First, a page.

Is your home healthy? It might not be as fresh as you may guess. Pollution can be two to five times higher within your home than outside, according to the U.S. Environmental Protection Agency.
Indoor air contaminants circulating through your residence’s air could result in headaches and allergy flareups. And mold and mildew pose a potential health risk.
Though headaches and allergies can be caused by other things, they could be a warning your house has indoor air quality (IAQ) problems. This is particularly true if your symptoms improve when you’re outside of your home.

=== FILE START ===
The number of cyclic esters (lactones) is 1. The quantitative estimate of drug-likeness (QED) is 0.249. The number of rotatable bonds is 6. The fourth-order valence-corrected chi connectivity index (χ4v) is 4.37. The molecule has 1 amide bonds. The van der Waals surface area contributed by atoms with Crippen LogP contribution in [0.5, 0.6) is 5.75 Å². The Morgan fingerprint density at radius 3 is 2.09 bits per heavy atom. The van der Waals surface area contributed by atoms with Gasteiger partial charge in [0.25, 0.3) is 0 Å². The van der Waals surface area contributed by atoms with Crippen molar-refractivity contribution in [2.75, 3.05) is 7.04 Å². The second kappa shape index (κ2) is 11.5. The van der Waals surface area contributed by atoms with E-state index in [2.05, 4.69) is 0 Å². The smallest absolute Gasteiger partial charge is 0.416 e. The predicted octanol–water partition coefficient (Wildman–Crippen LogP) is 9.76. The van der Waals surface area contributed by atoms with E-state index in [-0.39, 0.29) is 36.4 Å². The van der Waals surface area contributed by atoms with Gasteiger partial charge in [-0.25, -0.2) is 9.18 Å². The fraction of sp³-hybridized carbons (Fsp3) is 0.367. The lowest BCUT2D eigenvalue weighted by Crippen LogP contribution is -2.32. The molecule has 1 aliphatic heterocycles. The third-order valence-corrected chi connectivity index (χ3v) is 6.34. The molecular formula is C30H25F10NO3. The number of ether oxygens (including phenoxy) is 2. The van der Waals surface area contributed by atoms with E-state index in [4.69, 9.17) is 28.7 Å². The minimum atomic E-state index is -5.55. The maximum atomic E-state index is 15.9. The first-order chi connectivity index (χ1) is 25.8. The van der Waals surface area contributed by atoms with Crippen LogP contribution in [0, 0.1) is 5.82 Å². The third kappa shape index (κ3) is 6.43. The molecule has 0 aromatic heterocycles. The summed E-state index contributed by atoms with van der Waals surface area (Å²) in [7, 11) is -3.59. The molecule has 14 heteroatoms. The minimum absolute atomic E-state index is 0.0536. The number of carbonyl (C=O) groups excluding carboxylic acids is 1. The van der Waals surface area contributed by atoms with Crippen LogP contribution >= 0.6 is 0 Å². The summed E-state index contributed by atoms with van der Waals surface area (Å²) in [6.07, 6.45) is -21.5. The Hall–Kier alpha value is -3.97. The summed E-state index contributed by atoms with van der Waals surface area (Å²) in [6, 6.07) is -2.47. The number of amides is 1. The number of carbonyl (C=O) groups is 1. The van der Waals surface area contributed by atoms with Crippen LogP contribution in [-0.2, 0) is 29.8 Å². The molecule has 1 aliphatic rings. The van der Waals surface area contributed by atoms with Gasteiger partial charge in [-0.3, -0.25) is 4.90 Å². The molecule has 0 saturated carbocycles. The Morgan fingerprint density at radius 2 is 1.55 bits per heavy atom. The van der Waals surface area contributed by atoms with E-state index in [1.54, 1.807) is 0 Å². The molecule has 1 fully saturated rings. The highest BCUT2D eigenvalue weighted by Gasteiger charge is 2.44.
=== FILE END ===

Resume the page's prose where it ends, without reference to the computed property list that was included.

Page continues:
- Dry eyes, nose, throat or skin
- Headaches and sinus concerns
- Allergies or asthma troubles that are more aggravated than you usually experience
- Coughing and sneezing
- Light-headedness or nausea
A timeworn heating and cooling machine could be a contributing factor in indoor air quality concerns, usually if the HVAC system appears to be having problems to purify air, control humidity or keep temperatures dependable.
Here are some additional indications you may need to improve your indoor air:
- Increase in static or mold growth
- Disproportionate grime
- Stale smells